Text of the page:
Comparison of the Revised Air Quality Index with the PSI and AQI indices.
Air pollution indices are commonly used to indicate the level of severity of air pollution to the public. The Pollution Standards Index (PSI) was initially established in response to a dramatic increase in the number of people suffering respiratory irritation due to the deteriorating air quality. The PSI was subsequently revised and implemented by the USEPA in 1999, and became known as the Air Quality Index (AQI) that includes data relating to particle suspension, PM2.5, and a selective options of either 8-hour or 1-hour ozone concentration during increased O3 periods. Yet, the costs of launching a network of PM2.5 monitoring stations are prohibitively high for many countries to implement the AQI from the PSI system in the foreseeable future. Therefore, the purpose of this research is to discuss the optimal method of assessing air quality using the latest developed Revised AQI (RAQI), a system that serves as an alternative to the PSI and AQI systems. The feasibility, effectiveness, and the differences between RAQI, AQI, and PSI in their applications to several air pollution conditions are also studied in this research. The results show that southern Taiwan's suspended particulates have significantly greater impact on PM2.5/PM10 ratios than in central and northern metropolitan areas, and that the ratios are higher in Taiwan as a whole compared to many other countries. We also found that the RAQI shows more significant results compared to the PSI and AQI as it has a wider coverage of the range of pollutant concentration levels.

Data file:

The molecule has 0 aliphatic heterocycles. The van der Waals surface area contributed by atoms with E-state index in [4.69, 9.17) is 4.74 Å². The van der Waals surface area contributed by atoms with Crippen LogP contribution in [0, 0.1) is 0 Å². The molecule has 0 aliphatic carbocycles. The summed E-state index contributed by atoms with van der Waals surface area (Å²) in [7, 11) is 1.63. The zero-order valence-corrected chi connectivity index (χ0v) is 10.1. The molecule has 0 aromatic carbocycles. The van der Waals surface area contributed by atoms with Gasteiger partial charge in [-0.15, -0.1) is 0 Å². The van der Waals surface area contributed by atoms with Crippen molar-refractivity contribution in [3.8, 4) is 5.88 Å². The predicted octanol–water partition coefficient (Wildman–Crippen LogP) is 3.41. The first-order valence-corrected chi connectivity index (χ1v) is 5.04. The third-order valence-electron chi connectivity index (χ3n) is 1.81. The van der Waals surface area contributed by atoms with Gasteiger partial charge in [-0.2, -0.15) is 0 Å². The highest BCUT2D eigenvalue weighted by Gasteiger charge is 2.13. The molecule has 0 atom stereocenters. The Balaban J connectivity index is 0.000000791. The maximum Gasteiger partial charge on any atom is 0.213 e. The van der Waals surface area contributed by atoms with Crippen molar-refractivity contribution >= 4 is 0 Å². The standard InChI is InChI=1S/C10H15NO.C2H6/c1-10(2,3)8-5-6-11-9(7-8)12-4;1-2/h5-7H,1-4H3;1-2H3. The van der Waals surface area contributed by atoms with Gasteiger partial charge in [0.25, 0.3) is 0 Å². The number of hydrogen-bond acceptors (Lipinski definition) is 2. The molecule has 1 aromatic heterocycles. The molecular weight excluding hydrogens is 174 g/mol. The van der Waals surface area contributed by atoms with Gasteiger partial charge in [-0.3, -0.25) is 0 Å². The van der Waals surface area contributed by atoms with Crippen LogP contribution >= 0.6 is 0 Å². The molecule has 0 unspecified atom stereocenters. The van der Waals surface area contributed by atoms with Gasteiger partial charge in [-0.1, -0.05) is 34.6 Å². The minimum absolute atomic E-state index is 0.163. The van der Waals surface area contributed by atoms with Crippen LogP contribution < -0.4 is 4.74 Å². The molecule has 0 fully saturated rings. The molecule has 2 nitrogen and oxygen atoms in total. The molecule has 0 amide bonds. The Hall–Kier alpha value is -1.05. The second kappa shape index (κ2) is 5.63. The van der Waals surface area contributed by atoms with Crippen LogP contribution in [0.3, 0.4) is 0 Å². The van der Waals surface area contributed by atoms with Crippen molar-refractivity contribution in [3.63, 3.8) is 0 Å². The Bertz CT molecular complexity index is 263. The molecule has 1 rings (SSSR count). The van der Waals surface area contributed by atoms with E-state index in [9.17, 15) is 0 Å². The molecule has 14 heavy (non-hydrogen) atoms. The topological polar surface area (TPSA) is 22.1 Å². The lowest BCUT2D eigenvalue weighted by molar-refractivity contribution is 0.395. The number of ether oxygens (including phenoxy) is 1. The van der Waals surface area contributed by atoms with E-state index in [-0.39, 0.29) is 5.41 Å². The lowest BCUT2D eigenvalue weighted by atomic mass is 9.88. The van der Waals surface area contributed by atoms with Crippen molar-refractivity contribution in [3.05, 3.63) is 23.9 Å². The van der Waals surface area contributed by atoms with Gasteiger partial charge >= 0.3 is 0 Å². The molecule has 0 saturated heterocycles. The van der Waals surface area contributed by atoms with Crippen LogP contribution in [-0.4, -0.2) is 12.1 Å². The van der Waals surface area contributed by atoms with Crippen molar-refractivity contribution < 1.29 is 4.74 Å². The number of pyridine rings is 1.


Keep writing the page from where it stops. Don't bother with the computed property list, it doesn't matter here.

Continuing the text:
Cheng, W-L; Chen, Y-S; Zhang, J; Lyons, TJ; Pai, J-L; Chang, S-H
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